Iceland's current government consists of a majority coalition between the center-left Social Democratic Alliance (SDA) and the leftist, environmentally focused Left-Green Movement (LG). The SDA-LG coalition, which holds 34 out of the 63 seats in parliament, was elected on April 25, 2009 in early parliamentary elections that were prompted by the country's economic crisis in the fall of 2008. The Chair of the SDA party, Johanna Sigurdardottir, is Iceland's first female Prime Minister and LG Chair Steingrimur J. Sigfusson serves as the country's Finance Minister. The government has initiated significant economic reforms and submitted Iceland's application to join the European Union (EU).
There are five political parties represented in parliament:
Social Democratic Alliance: Formed in 2000 from three leftist parties--the Social Democratic Party, the People's Alliance, and the Women's List--the SDA was created to challenge the long-dominant Independence Party. Though this effort failed initially, under the leadership of Ingibjorg Solrun Gisladottir, the SDA eventually formed a coalition government with the Independence Party (IP) in 2007. It is now the senior member in a government coalition with the LG. The party has worked to reconcile the widely varying foreign policy views of its members, which range from strong support for NATO membership to pacifism and neutrality. The SDA is also the most openly pro-EU of Iceland's political parties.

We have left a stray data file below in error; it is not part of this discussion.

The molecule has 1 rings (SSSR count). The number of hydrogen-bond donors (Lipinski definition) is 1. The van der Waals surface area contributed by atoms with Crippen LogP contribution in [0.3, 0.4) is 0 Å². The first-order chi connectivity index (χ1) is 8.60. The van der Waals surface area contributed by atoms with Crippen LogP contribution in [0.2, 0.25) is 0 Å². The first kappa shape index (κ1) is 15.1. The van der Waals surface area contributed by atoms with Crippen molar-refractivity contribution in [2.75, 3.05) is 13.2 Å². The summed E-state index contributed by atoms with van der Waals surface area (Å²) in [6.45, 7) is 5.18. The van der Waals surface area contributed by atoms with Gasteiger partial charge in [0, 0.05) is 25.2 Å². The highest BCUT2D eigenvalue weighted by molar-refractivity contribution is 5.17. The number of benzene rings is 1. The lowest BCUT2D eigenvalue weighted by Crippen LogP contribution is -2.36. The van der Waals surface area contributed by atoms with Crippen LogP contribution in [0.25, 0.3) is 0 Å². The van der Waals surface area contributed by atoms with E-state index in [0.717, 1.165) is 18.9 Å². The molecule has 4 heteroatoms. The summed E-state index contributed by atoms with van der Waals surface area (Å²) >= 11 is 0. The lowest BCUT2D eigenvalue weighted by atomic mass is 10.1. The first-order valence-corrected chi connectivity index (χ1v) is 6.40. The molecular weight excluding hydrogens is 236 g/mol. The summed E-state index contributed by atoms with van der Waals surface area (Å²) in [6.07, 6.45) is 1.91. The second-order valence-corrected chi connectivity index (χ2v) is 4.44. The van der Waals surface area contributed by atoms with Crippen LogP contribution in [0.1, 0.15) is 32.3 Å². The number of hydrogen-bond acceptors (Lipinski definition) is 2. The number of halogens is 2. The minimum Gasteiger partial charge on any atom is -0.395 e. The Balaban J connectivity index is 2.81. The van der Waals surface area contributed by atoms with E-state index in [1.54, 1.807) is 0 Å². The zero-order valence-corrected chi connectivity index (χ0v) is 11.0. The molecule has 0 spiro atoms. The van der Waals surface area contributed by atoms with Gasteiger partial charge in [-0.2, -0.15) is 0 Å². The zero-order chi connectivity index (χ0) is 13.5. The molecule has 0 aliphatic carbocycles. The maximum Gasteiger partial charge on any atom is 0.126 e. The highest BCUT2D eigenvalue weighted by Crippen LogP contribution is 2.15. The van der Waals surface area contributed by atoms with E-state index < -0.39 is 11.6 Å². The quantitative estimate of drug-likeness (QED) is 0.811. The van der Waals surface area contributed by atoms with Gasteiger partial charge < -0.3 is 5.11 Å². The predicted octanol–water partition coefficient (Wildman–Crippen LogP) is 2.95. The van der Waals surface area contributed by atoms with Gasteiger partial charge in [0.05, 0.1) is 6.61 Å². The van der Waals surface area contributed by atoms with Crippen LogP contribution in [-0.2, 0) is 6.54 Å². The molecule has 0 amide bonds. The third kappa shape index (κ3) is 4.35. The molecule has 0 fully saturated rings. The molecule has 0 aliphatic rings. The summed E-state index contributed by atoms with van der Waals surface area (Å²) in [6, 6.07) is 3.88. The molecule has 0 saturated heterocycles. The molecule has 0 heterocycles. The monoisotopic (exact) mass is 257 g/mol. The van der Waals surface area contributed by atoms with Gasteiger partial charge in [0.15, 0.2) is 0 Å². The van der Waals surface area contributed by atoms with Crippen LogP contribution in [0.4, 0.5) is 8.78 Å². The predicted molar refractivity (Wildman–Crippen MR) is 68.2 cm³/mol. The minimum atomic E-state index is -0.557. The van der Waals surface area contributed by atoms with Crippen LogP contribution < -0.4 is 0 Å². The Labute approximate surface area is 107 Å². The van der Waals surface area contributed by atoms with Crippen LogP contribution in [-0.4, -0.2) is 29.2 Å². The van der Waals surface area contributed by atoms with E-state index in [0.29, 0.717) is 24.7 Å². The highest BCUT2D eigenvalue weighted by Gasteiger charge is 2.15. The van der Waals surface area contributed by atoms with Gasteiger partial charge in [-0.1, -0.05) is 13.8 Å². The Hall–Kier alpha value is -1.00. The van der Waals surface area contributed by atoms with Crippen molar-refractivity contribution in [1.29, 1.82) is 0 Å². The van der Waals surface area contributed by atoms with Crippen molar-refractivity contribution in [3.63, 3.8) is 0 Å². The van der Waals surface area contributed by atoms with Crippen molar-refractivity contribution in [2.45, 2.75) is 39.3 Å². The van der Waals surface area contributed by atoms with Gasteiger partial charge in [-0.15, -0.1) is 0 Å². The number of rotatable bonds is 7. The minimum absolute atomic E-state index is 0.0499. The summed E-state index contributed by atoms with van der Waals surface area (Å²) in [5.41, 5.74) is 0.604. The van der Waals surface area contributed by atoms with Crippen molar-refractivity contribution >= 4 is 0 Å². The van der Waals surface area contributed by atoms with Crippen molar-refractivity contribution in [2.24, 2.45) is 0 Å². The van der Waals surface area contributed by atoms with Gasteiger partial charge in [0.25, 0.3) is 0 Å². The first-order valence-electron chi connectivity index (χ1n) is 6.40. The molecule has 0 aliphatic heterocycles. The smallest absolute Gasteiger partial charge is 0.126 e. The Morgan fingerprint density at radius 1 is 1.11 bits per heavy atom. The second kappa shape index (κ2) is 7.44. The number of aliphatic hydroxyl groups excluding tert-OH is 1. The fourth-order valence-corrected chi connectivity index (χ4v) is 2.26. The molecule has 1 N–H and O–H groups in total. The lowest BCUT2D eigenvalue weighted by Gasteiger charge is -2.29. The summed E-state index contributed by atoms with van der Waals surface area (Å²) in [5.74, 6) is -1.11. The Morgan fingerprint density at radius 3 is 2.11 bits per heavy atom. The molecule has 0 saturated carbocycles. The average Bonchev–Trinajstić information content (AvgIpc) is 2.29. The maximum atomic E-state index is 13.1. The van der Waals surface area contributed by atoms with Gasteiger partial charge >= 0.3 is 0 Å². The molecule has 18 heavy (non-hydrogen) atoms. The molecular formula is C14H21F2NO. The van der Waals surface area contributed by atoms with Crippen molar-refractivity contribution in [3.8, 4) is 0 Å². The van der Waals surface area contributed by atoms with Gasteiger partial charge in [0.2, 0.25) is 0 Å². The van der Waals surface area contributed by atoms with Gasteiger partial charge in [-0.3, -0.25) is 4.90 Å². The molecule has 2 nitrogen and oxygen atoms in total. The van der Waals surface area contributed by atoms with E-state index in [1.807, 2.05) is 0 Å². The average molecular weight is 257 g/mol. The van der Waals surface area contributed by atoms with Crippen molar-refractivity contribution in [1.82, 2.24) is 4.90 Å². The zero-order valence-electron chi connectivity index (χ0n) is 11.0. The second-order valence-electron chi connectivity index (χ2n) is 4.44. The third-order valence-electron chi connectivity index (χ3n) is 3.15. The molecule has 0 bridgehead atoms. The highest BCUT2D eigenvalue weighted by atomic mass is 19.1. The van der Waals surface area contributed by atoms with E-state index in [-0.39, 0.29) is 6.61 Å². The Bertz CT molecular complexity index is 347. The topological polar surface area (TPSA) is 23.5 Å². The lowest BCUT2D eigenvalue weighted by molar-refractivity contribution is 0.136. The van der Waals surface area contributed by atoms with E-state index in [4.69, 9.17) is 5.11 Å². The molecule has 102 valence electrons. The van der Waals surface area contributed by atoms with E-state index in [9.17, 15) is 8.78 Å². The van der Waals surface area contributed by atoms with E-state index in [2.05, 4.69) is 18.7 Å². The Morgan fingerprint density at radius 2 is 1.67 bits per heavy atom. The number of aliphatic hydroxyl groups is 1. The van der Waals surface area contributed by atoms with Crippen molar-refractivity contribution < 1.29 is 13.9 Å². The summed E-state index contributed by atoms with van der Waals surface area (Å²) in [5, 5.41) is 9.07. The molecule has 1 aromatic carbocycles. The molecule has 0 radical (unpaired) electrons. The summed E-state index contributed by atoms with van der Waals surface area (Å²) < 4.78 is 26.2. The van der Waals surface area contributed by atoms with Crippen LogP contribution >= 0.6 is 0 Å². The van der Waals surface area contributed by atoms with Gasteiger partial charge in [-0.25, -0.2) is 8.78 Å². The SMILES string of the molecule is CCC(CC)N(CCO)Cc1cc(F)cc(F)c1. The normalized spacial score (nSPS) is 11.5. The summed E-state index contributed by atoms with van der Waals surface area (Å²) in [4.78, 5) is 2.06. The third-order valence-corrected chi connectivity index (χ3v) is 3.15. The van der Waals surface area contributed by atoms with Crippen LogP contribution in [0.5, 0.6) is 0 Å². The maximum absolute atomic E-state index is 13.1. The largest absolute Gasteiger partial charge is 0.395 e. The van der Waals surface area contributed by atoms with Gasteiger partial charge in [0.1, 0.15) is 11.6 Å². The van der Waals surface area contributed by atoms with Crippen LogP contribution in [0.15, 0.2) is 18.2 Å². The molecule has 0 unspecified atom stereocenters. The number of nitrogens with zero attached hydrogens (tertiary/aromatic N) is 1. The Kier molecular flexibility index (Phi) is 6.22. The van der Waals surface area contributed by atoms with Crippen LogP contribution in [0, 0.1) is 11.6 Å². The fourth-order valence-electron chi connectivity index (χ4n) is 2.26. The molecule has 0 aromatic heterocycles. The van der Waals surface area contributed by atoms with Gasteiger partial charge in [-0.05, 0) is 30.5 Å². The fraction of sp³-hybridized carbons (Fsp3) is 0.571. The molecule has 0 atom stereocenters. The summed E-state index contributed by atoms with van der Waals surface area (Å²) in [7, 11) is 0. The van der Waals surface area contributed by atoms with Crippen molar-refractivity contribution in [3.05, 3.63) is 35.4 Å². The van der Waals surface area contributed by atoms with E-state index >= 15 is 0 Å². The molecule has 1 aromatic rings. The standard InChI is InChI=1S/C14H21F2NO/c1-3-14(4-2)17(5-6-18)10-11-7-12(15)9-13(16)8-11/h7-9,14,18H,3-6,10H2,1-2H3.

Left-Green Movement: The LG was founded in 1999 by a group of politicians who did not agree with the planned merger of the leftist parties in Iceland that resulted in the SDA. The Left-Greens won a respectable 9% of the vote (5 seats) in 2003, but in the 2007 election they improved significantly, with 14% of the total vote (9 seats). The LG captured 22% of the vote and 14 seats in the 2009 election and joined the SDA as the junior partner in the coalition government. As its name implies, the party is focused on a Nordic...